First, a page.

American Wife ~ Curtis Sittenfeld
Alice Blackwell was not always Alice Blackwell, First Lady of the United States of America. She was once a small town girl from Wisconsin who lived and loved much like any other girl in the country. After a fairly standard childhood (save a rather life altering incident involving two cars and the love of her life) she found small time success as an elementary school librarian, close to home, never marrying, never reproducing.
That’s how the story went until she met Charlie Blackwell, heir to Blackwell meat-packing fortune and fame. After a whirlwind courtship, their romance sparked what would become the chaos and contentment of the rest of Alice’s adult life. As Charlie abandoned the family business in favor of a different kind of spotlight, Alice followed him from governor to president, dodging literal and figurative bullets on their climb to the very lonely top.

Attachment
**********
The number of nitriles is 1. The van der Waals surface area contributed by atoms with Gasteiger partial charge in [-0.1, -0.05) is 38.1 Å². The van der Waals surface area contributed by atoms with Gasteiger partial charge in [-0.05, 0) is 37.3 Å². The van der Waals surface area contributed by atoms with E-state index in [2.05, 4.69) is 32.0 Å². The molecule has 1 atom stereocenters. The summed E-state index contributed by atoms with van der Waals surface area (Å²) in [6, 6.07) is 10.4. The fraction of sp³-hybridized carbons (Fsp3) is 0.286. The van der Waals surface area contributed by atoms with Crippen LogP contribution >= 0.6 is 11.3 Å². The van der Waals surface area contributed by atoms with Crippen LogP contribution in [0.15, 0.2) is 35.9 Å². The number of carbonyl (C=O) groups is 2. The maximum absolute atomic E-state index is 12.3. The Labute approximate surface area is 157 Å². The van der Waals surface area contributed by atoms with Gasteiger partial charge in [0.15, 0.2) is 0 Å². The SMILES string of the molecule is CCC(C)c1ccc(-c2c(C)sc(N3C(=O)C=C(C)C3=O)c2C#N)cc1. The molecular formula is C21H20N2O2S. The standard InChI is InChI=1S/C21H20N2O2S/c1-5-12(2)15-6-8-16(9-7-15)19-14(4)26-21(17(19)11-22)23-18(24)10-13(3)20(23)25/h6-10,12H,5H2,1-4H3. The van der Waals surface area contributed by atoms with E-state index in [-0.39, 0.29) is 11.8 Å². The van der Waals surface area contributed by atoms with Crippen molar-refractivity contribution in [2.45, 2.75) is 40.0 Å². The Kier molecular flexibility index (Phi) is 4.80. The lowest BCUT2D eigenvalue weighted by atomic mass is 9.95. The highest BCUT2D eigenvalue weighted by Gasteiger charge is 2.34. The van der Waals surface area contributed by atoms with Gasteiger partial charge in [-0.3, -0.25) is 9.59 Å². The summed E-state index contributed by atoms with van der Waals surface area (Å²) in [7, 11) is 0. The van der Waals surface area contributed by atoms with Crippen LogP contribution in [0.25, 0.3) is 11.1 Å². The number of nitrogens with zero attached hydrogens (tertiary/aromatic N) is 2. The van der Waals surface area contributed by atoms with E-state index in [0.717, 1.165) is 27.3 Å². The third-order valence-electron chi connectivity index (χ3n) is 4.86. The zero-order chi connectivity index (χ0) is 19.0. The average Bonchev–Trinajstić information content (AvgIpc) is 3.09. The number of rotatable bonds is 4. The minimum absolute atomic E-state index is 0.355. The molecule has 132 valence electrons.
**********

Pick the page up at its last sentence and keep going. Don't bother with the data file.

Based very loosely on our most recent Republican president’s wife, American Wife did not, originally, strike me as something that would be my cup of tea. I was not a huge fan of Sittenfeld’s previous best seller, Prep, but for some strange reason, I ended up finding an interest in this. Despite all odds against my favor for this story, I liked it a great deal. Sittenfeld has seriously improved her storytelling skills since the last time I met her on the page. Even though the focus is a couple I have never found much joy in following in real life, the fictitious couple had me hooked for a good portion of the book.
My only complaint is that, toward the end of the book especially, I found Alice (or really, Sittenfeld) to be talking and telling in circles. There was a lot of, what I felt to be, very redundant “reflection” that was felt in other portions of the book and didn’t need to be discussed over and over again in the last two hundred pages. That said, with a bit of a more cutthroat editor, this would have been a spectacular piece of fiction. A fun and perhaps frivolous one, at times, but, altogether a good one.